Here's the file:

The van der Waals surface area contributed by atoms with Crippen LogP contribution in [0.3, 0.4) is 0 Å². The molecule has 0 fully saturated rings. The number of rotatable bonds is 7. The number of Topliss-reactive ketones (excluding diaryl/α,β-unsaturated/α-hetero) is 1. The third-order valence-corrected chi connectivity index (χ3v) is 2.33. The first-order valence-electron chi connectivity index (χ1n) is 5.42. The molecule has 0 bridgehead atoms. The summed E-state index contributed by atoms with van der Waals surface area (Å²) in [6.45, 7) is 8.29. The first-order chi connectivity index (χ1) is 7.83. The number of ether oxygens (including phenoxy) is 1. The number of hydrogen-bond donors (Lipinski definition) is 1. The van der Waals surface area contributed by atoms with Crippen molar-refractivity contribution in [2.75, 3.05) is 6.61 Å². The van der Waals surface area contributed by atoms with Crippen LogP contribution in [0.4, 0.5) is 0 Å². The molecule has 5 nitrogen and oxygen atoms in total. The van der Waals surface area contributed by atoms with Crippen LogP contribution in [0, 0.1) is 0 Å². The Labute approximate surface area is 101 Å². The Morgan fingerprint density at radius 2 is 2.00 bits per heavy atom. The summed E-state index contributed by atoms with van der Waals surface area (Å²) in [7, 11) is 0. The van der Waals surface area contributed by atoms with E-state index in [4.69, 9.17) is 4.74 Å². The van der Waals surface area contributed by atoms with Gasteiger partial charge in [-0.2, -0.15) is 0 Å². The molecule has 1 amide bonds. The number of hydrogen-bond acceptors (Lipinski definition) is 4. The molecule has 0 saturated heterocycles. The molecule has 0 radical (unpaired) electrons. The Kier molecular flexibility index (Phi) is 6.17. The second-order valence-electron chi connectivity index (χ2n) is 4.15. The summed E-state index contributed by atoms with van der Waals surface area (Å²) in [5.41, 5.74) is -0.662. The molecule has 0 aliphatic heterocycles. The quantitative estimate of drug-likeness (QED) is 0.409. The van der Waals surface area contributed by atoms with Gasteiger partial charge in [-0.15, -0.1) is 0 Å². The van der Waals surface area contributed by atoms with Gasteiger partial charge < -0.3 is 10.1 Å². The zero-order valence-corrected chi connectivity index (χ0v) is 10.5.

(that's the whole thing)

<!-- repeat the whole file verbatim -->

The van der Waals surface area contributed by atoms with Crippen LogP contribution in [0.3, 0.4) is 0 Å². The molecule has 0 fully saturated rings. The number of rotatable bonds is 7. The number of Topliss-reactive ketones (excluding diaryl/α,β-unsaturated/α-hetero) is 1. The third-order valence-corrected chi connectivity index (χ3v) is 2.33. The first-order valence-electron chi connectivity index (χ1n) is 5.42. The molecule has 0 bridgehead atoms. The summed E-state index contributed by atoms with van der Waals surface area (Å²) in [6.45, 7) is 8.29. The first-order chi connectivity index (χ1) is 7.83. The number of ether oxygens (including phenoxy) is 1. The number of hydrogen-bond donors (Lipinski definition) is 1. The van der Waals surface area contributed by atoms with Crippen molar-refractivity contribution in [2.75, 3.05) is 6.61 Å². The van der Waals surface area contributed by atoms with Crippen LogP contribution in [0.4, 0.5) is 0 Å². The molecule has 5 nitrogen and oxygen atoms in total. The van der Waals surface area contributed by atoms with Crippen LogP contribution in [0, 0.1) is 0 Å². The Labute approximate surface area is 101 Å². The Morgan fingerprint density at radius 2 is 2.00 bits per heavy atom. The summed E-state index contributed by atoms with van der Waals surface area (Å²) in [7, 11) is 0. The van der Waals surface area contributed by atoms with E-state index in [4.69, 9.17) is 4.74 Å². The van der Waals surface area contributed by atoms with Gasteiger partial charge in [-0.2, -0.15) is 0 Å². The molecule has 1 amide bonds. The number of hydrogen-bond acceptors (Lipinski definition) is 4. The molecule has 0 saturated heterocycles. The molecule has 0 radical (unpaired) electrons. The Kier molecular flexibility index (Phi) is 6.17. The second-order valence-electron chi connectivity index (χ2n) is 4.15. The summed E-state index contributed by atoms with van der Waals surface area (Å²) in [5.41, 5.74) is -0.662. The molecule has 0 aliphatic heterocycles. The quantitative estimate of drug-likeness (QED) is 0.409. The van der Waals surface area contributed by atoms with Gasteiger partial charge in [-0.15, -0.1) is 0 Å². The van der Waals surface area contributed by atoms with Gasteiger partial charge < -0.3 is 10.1 Å². The zero-order valence-corrected chi connectivity index (χ0v) is 10.5.